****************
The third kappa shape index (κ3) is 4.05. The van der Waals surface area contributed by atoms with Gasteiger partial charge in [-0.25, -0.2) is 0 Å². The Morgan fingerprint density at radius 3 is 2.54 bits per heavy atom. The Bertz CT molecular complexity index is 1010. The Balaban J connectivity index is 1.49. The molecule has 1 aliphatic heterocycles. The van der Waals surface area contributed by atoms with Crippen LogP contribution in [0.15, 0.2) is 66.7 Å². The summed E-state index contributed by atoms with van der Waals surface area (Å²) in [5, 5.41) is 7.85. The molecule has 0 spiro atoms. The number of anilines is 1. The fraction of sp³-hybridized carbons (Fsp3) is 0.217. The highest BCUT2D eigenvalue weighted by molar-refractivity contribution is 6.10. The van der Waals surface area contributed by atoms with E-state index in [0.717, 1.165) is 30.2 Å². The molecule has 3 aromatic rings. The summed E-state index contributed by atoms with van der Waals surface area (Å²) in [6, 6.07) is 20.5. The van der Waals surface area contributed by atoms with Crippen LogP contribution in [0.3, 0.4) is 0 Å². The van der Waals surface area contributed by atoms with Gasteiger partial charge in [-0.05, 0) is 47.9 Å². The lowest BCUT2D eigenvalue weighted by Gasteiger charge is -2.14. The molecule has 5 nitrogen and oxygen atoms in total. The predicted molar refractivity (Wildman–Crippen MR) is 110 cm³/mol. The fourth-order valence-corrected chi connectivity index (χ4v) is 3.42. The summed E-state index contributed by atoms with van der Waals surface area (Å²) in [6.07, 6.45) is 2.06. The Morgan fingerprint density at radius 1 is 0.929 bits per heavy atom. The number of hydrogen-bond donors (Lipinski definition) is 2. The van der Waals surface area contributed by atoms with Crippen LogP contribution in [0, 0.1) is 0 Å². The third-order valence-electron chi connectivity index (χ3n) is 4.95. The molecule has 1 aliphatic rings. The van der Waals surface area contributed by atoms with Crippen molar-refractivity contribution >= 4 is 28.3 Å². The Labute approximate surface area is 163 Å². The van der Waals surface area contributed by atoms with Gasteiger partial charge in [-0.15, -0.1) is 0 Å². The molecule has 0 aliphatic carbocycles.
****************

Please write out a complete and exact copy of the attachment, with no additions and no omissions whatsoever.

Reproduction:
The third kappa shape index (κ3) is 4.05. The van der Waals surface area contributed by atoms with Gasteiger partial charge in [-0.25, -0.2) is 0 Å². The Morgan fingerprint density at radius 3 is 2.54 bits per heavy atom. The Bertz CT molecular complexity index is 1010. The Balaban J connectivity index is 1.49. The molecule has 1 aliphatic heterocycles. The van der Waals surface area contributed by atoms with Crippen LogP contribution in [0.15, 0.2) is 66.7 Å². The summed E-state index contributed by atoms with van der Waals surface area (Å²) in [5, 5.41) is 7.85. The molecule has 0 spiro atoms. The number of anilines is 1. The fraction of sp³-hybridized carbons (Fsp3) is 0.217. The highest BCUT2D eigenvalue weighted by molar-refractivity contribution is 6.10. The van der Waals surface area contributed by atoms with E-state index in [0.717, 1.165) is 30.2 Å². The molecule has 3 aromatic rings. The summed E-state index contributed by atoms with van der Waals surface area (Å²) in [6, 6.07) is 20.5. The van der Waals surface area contributed by atoms with Crippen LogP contribution in [0.3, 0.4) is 0 Å². The van der Waals surface area contributed by atoms with Gasteiger partial charge in [-0.05, 0) is 47.9 Å². The lowest BCUT2D eigenvalue weighted by Gasteiger charge is -2.14. The molecule has 5 nitrogen and oxygen atoms in total. The predicted molar refractivity (Wildman–Crippen MR) is 110 cm³/mol. The fourth-order valence-corrected chi connectivity index (χ4v) is 3.42. The summed E-state index contributed by atoms with van der Waals surface area (Å²) in [6.07, 6.45) is 2.06. The Morgan fingerprint density at radius 1 is 0.929 bits per heavy atom. The number of hydrogen-bond donors (Lipinski definition) is 2. The van der Waals surface area contributed by atoms with Crippen LogP contribution in [0, 0.1) is 0 Å². The third-order valence-electron chi connectivity index (χ3n) is 4.95. The molecule has 1 aliphatic rings. The van der Waals surface area contributed by atoms with Crippen molar-refractivity contribution >= 4 is 28.3 Å². The Labute approximate surface area is 163 Å². The van der Waals surface area contributed by atoms with Gasteiger partial charge in [-0.15, -0.1) is 0 Å². The molecule has 0 aliphatic carbocycles.